I saw a picture the other day of the Carnegie library of Santa Cruz, times gone by. I was reminded of the Carnegie library in Emporia, Kansas, which I visited with rapped anticipation, as a child. Part of the appeal was that magnificent ‘period’ architecture, the windows letting in natural light and the ornate craftsmanship. I felt like I had arrived at a special place and that was before I saw a single book. How is it that the new proposed library/bomb shelter will create such feelings? It won’t, not for the patrons nor the workers. This is nuts! I predict it will fail to bring clientele, then what will we do? “Things are the way they are because rich people feel that they don’t have enough money. ” I quote myself. Let’s not feather some one’s nest over this stupid idea. Lee Brokaw
PS the libraries of great civilizations have been architectural master pieces
LOU HARRISON HOUSE NEWS. I’ve mentioned several times over the decades that it’s a shame there is not one single monument, street, building, auditorium or even a plaque mentioning our world-famed and now-departed composer Lou Harrison. In the few years just before he died he and partner Bill Colvig built a straw bale house in Joshua Tree. I’ve been there and it’s well worth the trip. Go here… to get an idea of the cultural events and respect Lou still encourages.
HOUSING RED FLAGS
One thing was clear from the recent city council meeting on the report submitted by its Housing Blueprint Subcommittee: there is little the city can do to improve housing affordability in the city of Santa Cruz. Despite a 6-month long “housing listening tour” generating 82 suggestions and many meetings of the subcommittee distilling these suggestions into 5 priority areas, the options available for affordability are few.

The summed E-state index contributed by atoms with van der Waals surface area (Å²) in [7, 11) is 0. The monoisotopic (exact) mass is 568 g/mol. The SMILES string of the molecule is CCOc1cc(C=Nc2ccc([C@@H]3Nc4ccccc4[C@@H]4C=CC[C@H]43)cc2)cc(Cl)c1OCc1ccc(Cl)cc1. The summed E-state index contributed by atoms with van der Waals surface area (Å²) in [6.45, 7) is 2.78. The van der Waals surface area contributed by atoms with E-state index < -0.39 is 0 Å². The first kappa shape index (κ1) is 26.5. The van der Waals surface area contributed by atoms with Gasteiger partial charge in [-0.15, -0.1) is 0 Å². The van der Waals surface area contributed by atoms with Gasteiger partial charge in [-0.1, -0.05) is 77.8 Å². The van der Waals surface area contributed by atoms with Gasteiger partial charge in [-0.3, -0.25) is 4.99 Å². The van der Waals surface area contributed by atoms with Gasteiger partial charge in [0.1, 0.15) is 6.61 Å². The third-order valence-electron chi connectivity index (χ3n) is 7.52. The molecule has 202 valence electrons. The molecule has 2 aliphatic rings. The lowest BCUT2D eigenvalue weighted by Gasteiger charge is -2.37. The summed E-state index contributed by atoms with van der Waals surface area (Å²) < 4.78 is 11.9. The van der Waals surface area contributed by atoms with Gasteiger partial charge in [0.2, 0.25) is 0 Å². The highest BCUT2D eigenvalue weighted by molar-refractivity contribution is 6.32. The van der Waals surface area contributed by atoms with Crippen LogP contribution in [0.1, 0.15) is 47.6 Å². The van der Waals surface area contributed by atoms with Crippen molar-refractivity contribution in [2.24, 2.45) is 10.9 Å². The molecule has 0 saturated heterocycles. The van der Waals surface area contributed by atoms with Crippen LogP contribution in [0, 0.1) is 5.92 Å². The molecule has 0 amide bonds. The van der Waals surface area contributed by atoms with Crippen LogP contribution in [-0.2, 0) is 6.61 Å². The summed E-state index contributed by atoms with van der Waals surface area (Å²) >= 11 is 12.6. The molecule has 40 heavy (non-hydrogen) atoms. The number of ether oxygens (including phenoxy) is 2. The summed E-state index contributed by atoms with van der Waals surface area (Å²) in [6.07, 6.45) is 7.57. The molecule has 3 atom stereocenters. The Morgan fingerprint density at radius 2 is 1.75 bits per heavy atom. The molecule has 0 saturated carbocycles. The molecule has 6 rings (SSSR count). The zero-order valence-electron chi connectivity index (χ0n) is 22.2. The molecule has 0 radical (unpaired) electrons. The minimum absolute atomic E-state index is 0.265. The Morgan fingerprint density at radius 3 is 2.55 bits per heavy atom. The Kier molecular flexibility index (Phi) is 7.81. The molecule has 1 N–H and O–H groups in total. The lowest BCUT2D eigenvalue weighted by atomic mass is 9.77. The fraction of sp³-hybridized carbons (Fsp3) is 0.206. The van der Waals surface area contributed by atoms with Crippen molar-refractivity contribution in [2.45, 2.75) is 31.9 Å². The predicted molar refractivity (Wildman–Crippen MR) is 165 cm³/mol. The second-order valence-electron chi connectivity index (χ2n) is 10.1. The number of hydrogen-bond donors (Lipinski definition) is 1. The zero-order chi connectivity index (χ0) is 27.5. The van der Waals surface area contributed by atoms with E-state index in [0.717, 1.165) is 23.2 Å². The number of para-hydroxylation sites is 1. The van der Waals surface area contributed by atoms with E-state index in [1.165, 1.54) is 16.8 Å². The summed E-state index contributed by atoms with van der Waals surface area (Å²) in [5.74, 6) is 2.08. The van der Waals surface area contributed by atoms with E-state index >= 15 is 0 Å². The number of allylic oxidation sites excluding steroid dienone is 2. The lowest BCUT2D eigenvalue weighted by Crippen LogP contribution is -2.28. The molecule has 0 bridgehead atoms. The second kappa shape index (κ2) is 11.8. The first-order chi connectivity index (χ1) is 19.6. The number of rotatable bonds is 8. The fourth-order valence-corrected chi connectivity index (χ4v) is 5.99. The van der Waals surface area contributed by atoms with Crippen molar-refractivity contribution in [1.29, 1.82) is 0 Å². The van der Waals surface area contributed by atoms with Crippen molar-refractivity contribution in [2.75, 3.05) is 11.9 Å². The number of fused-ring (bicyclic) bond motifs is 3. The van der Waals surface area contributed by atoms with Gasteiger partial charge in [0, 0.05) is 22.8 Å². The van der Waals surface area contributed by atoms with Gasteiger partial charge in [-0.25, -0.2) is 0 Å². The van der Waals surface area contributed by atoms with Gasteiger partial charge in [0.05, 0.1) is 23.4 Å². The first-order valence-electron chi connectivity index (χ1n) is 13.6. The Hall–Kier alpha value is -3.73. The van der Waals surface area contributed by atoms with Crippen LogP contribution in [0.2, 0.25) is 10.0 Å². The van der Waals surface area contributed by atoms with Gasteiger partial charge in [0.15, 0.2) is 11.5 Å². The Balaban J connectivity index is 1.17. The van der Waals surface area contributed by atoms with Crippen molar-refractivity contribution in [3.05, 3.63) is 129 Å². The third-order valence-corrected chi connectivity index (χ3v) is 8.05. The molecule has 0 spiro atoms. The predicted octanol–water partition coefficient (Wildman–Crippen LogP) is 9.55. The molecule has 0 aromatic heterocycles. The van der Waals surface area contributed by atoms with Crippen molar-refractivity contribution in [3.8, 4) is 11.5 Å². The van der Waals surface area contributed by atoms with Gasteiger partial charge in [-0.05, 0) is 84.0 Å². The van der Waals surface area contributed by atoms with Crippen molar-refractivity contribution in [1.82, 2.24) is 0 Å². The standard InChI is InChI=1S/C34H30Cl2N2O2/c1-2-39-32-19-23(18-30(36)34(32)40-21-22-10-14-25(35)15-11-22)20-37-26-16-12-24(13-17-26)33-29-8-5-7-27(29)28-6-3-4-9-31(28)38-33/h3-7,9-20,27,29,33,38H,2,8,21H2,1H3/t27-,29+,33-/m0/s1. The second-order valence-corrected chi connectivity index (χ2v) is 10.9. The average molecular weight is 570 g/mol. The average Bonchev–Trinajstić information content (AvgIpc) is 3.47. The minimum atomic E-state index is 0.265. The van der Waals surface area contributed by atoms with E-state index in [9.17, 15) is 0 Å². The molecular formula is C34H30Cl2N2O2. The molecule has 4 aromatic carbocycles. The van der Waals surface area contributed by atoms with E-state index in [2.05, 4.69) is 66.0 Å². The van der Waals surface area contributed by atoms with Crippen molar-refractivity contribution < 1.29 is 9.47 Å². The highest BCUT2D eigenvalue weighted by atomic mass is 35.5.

At the end of a long convoluted discussion at which the council seemed unclear on what they were being asked to approve, lacked even a copy of the presentation delivered by the Planning Director, the city manager summarized a list of housing that is just completed or underway and the total is 500 units. That is not an insignificant number in a town already built out and it would have been helpful to have that as part of the introduction to give the call for increased housing a context.
It was refreshing to hear council member Martine Watkins argue for child- care to be part of the discussion in consideration of livability. Apart from that, increased housing was discussed in a vacuum as though the increase in population that such housing will generate has no impact on everything else. At the urging of the community group, Save Santa Cruz, council members Chris Krohn and Sandy Brown tried hard to get a specific number increase of inclusionary housing into the mix and the final vote did include a consideration of increasing the number from the current 15% but council member Richelle Noroyan made it clear that without public funding for such an increase, lenders will not give developers money to build: a reminder that housing is a commodity with profit the bottom line.
A red flag was raised at the beginning of the meeting and no one seemed to notice. The Economic Development director showed a map of key opportunity sites for development, which included the greenbelt lands and open space. Yes, you read that correctly. Of course that will be a policy decision and up to council but its inclusion sent a chill up my spine.